Fasting is good, but I don't really do it. It's not always as "healthy" or "cleansing" as some people say. The caveat is that you need to understand how to fast. Long periods of fasting are not helpful, but fasting between your evening meal and lunch time the next day is OK. That's the routine that I've got into. I'm only slightly overweight, but only because I really enjoy eating, and I make up for not eating breakfast at breakfast time by eating lunch AND breakfast at lunch time (actually around 2pm by the time I get around to it). It's 2.30pm now as I write this and I haven't started lunch yet (!)
One thing I can say in favour of "fasting" is that I really enjoy being hungry, because it means that I enjoy eating that much more. I really don't like to eat if I'm not hungry. And I *really* enjoy going to a great buffet after I've made sure not to eat for a good 16 hours or so before I go. I'm a buffet restaurant's worst nightmare: they always make a loss on me LOL!
HOWEVER, you *must* drink! And I don't mean coffee or colas. Plain water is ideal. You body flushes itself out naturally during the night (special detox programs are *not* necessary and have been proven to be totally ineffectual). If you still want to "eat" before noon then it's usually a good idea to stick to water-based foods like fruit and vegetables. Have a fruit breakfast or snacking on fruit in the mornings (NOT fruit cereal bars: they're just sugar/carbohydrates). Or fruit/vegetable juices or smoothies. Cereals are totally useless, except for a quick energy spike, like the rush you get from coffee. It's very short-lived and - indeed - can deplete you of energy because of the action of your pancreas.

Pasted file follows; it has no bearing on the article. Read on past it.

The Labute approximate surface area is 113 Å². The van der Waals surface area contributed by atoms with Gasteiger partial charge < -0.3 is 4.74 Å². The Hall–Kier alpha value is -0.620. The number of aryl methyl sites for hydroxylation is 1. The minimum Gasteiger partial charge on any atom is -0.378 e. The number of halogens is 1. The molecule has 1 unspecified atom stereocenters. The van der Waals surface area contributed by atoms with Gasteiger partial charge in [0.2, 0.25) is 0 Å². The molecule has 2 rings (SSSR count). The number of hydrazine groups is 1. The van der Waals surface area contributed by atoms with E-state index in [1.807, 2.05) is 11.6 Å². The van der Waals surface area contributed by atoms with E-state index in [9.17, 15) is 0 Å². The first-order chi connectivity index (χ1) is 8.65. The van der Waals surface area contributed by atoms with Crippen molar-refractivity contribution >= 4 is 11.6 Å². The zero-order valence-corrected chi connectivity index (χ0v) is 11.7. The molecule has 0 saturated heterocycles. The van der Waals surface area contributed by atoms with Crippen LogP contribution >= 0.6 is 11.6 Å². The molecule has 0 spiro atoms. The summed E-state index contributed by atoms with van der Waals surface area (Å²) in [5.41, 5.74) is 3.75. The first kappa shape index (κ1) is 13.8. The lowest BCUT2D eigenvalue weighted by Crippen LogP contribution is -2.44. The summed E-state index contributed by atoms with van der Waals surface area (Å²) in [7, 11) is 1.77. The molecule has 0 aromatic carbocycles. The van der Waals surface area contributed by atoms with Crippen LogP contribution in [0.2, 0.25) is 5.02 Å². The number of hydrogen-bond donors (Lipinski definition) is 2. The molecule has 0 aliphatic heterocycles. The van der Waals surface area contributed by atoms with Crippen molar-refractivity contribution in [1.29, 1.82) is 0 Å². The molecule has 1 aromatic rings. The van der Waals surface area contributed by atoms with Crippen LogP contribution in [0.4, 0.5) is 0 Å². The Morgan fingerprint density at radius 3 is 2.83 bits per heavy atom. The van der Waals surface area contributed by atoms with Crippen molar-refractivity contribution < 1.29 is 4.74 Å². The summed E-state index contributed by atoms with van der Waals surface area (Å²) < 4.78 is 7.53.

Caveat: if you are in a profession where you are exerting a lot of physical effort then go ahead and eat a huge breakfast full of proteins and carbs. Fasting won't help you to work optimally at all. One study with athletes and fire-fighters did show, however, that if you liquidize your food and drink it as a tasty soup then you will feel far more energetic than if you eat the same food as solids.
Using food as a "reward" doesn't work for me - and I'm not sure it works for many people. I do, however, find it useful to make a learning task more palatable by creating a ritual time with a (very) good coffee and cake/donuts/etc. I develop self-study language learning products that require 15-20 minutes every day to become fluent. And the best way to motivate yourself to study is to look forward to your coffee-and-cake time (where you happen to work through the language exercises while enjoying your coffee break).
In general, the whole issue about food is contentious. It's certainly not healthy to overeat (and it would explain why I'm so sleepy in the afternoons because I eat a big lunch). One of the most fascinating studies that I came across was where mice were slightly underfed and they lived TWICE as long as their normal life expectancy. The (middle-aged) researchers immediately tried it out on themselves and discovered that by eating slightly less than the "RDA", they felt and looked at least 10 years younger and seemed to have a great deal more energy in their everyday lives. I can't do it, but if it makes you live longer and gives you more energy then why not give it a go?
I can't comment on your last point (the "pre-game" routine). It sounds like a great idea and I'm gonna give it a try...